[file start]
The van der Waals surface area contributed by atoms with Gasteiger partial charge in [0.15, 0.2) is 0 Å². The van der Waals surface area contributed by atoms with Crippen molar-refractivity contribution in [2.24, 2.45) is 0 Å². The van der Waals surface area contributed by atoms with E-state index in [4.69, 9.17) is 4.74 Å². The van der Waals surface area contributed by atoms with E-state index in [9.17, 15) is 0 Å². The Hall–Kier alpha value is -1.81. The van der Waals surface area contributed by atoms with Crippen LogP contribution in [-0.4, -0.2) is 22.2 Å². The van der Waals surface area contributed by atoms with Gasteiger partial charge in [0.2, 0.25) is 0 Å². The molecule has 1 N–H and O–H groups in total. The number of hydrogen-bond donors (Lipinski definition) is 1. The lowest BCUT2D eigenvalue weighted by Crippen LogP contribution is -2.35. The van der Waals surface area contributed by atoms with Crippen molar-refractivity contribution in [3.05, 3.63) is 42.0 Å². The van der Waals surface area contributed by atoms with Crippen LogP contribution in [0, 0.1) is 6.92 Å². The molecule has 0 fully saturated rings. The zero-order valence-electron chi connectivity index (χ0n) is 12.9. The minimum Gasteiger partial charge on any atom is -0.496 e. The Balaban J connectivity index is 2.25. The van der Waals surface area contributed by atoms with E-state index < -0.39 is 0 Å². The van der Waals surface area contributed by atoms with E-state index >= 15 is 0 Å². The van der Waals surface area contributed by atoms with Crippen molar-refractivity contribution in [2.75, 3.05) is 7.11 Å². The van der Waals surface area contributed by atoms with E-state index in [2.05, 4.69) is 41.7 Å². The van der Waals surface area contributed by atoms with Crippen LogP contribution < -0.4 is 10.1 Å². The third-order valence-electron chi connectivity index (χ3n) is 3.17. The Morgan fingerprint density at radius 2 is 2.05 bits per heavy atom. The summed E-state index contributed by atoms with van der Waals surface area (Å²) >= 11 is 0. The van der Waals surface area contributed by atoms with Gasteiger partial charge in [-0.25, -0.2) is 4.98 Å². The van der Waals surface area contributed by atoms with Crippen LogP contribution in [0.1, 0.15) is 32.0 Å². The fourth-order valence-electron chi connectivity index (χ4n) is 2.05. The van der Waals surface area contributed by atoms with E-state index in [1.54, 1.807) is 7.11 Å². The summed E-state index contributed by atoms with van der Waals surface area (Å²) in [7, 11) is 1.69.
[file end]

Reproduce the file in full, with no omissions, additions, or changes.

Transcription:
The van der Waals surface area contributed by atoms with Gasteiger partial charge in [0.15, 0.2) is 0 Å². The van der Waals surface area contributed by atoms with Crippen molar-refractivity contribution in [2.24, 2.45) is 0 Å². The van der Waals surface area contributed by atoms with E-state index in [4.69, 9.17) is 4.74 Å². The van der Waals surface area contributed by atoms with E-state index in [9.17, 15) is 0 Å². The Hall–Kier alpha value is -1.81. The van der Waals surface area contributed by atoms with Crippen LogP contribution in [-0.4, -0.2) is 22.2 Å². The van der Waals surface area contributed by atoms with Gasteiger partial charge in [0.2, 0.25) is 0 Å². The molecule has 1 N–H and O–H groups in total. The number of hydrogen-bond donors (Lipinski definition) is 1. The lowest BCUT2D eigenvalue weighted by Crippen LogP contribution is -2.35. The van der Waals surface area contributed by atoms with Crippen molar-refractivity contribution in [3.05, 3.63) is 42.0 Å². The van der Waals surface area contributed by atoms with Crippen LogP contribution in [0, 0.1) is 6.92 Å². The molecule has 0 fully saturated rings. The zero-order valence-electron chi connectivity index (χ0n) is 12.9. The minimum Gasteiger partial charge on any atom is -0.496 e. The Balaban J connectivity index is 2.25. The van der Waals surface area contributed by atoms with E-state index < -0.39 is 0 Å². The van der Waals surface area contributed by atoms with E-state index >= 15 is 0 Å². The van der Waals surface area contributed by atoms with Crippen molar-refractivity contribution in [2.75, 3.05) is 7.11 Å². The van der Waals surface area contributed by atoms with E-state index in [2.05, 4.69) is 41.7 Å². The van der Waals surface area contributed by atoms with Crippen LogP contribution < -0.4 is 10.1 Å². The third-order valence-electron chi connectivity index (χ3n) is 3.17. The Morgan fingerprint density at radius 2 is 2.05 bits per heavy atom. The summed E-state index contributed by atoms with van der Waals surface area (Å²) >= 11 is 0. The van der Waals surface area contributed by atoms with Gasteiger partial charge in [-0.25, -0.2) is 4.98 Å². The van der Waals surface area contributed by atoms with Crippen LogP contribution in [0.1, 0.15) is 32.0 Å². The fourth-order valence-electron chi connectivity index (χ4n) is 2.05. The van der Waals surface area contributed by atoms with E-state index in [1.54, 1.807) is 7.11 Å². The summed E-state index contributed by atoms with van der Waals surface area (Å²) in [7, 11) is 1.69.